Category Archives: Recordings

Giuseppe’s recordings of Radio St. Helena Day 2006 & 2009

The current listening post and ham radio shack of Giuseppe Morlè (IZ0GZW) from Ponza Island, Italy.

Many thanks to SWLing Post contributor, Giuseppe Morlè (IZ0GZW), who shares the following short recordings of Radio St. Helena day in 2006 and 2009. These recordings were made from his home on Ponza Island, Italy using the Yaesu FRG-7 and FRG-100 and a 30 meter length of wire antenna:

Radio St. Helena – November 4, 2006

Click here to download.

Radio St. Helena – November 14, 2009

Click here to download.

Thank you again, Giuseppe, for sharing these recordings following my recent post about St. Helena island!

Sony ICF-SW77: recent DX & comparing performance with the ICF-SW55 & Tecsun PL-310ET

Some of you might remember the extensive tests I conducted last August, comparing this great portable receiver against the model it was introduced to replace – and arguably one of the best-ever portables – the Sony ICF-2001D/ICF-2010. I conducted a back-to-back series of comparison tests at the very quiet wood in Oxfordshire I use for my DX’peditions, using the same antenna for both recievers – the excellent Wellbrook ALA1530 active loop. In total, I made fourteen reception videos comparing the ICF-2001D and ICF-SW77 and posted them to my Oxford Shortwave Log YouTube channel. Both receivers performed very well, delivering excellent reception on the Tropical Band and elsewhere on the shortwave spectrum, however, the ICF-2001D proved to be the clear winner, with what proved to be far superior synchronous detection.

But that wasn’t the end of the road for my ICF-SW77. It remains a very capable receiver (one of my all-time favourite portables) and one which I continue to use regularly. However, every now and then, it surprises me with something exceptional. Since conducting the tests against the ICF-2001D, the SW77 has brought in my best-ever indoor reception of Radio Verdad, Guatemala on 4054.8 kHz….and when I say best-ever, I really do mean it; the audio was significantly clearer than anything I had copied previously at home with the Elad. More recently, I copied Zambia NBC Radio 1 on 5915 kHz on a DX’pedition with a far superior signal to anything I’d previously heard, with any other reciever, including the ICF-2001D and the Elad FDM DUO. Some of this of course is down to short-term conditions of propagation, however, the SW77 continues to prove why it has such a loyal following and continues to command premium prices on eBay. Text links and embedded videos to both reception videos on Oxford Shortwave Log follow below:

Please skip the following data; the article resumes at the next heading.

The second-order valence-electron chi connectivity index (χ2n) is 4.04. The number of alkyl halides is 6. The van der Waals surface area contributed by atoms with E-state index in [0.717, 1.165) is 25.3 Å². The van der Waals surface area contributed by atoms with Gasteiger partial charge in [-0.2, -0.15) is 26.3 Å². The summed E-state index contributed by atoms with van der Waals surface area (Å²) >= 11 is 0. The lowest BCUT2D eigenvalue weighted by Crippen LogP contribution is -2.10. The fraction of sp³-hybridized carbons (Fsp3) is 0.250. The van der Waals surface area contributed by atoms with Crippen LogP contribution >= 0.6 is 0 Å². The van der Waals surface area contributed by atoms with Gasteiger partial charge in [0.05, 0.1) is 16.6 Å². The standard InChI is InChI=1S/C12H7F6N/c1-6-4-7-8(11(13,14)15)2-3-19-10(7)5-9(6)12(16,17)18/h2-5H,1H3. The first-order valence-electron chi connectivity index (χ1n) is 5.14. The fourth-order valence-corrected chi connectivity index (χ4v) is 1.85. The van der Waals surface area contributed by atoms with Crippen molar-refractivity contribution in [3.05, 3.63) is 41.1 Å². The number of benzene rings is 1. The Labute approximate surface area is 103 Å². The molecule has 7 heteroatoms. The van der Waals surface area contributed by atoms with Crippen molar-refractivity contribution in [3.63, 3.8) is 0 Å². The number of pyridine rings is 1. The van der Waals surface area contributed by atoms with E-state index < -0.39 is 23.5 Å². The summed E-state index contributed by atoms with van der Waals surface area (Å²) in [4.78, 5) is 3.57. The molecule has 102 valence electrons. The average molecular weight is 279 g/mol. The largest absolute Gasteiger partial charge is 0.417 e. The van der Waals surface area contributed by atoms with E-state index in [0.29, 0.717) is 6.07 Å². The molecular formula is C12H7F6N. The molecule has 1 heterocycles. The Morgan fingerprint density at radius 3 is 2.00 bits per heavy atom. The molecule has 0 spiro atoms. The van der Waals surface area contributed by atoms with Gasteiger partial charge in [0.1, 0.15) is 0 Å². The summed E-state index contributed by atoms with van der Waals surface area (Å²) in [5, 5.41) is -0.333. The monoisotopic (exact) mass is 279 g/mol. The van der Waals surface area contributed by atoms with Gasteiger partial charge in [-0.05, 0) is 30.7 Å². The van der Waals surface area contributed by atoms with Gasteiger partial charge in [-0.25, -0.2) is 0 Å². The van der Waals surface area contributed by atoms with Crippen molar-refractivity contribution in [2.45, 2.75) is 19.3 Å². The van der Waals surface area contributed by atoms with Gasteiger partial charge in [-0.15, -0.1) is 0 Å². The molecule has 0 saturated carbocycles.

Further to these recent catches, I promised some of my YouTube subscribers that I would conduct another, similar test with the ICF-SW77, but against it’s cheaper ‘sibling’ the ICF-SW55. A review at the time of the ICF-SW55’s introduction concluded that the price premium of the ICF-SW77 may not be justified since the performance of the two receivers was very similar, despite the SW55 lacking synchronous detection. As someone who has extensive experience with the SW55 out in the field – it was my mainstay DXpedition receiver for more than a year – I was just as interested as my subscribers in how these two vintage Sonys would measure up against each other. The lineage is all very obvious from their respective industrial designs, but the lack of Synchronous detection on the SW55 might have been the one element of functionality resulting in poorer performance, particularly in challenging band conditions and in the presence of adjacent channel QRM etc. To mix things up a little, I have also thrown the brilliant Tecsun PL-310ET into this test. Such a sensitive and selective receiver for less than £40, it has provided more surprises with regard to it’s performance than just about any other radio I’ve owned. How would the Tecsun compare to these two vintage, but high-end Sony portables? Stay tuned to find out! Two reception videos follow, using signals from ABC Northern Territories (4835 kHz) and Radio Mali (9350 kHz), with more to follow on Oxford Shortwave Log and a further posting on swling.com/blog. Thanks for watching/reading/listening.

Clint Gouveia is the author of this post and a regular contributor to the SWLing Post. Clint actively publishes videos of his shortwave radio excursions on his YouTube channel: Oxford Shortwave Log. Clint is based in Oxfordshire, England.

Seeking off-air recording of 2009 BBC Midwinter Broadcast to Antarctica

Rothera Research Station, Adelaide Island, Antarctica (Image Source: British Antarctic Survey)

Post readers: I need your help!

SWLing Post reader Andy Webster (G7UHN) is searching for an off-air recording of the BBC Midwinter Broadcast to Antarctica from the year 2009.

Andy has a very personal connection to this particular broadcast because he was the wintering communications engineer at Rothera Research Station in 2009. One of his fondest memories was listening to the BBC Midwinter broadcast while he and his colleagues were huddled around the station’s Skanti TRP 8750 marine transceiver. Andy would like a proper off-air recording of the broadcast to share with his family and friends–so they can hear what the broadcast sounded like over shortwave radio.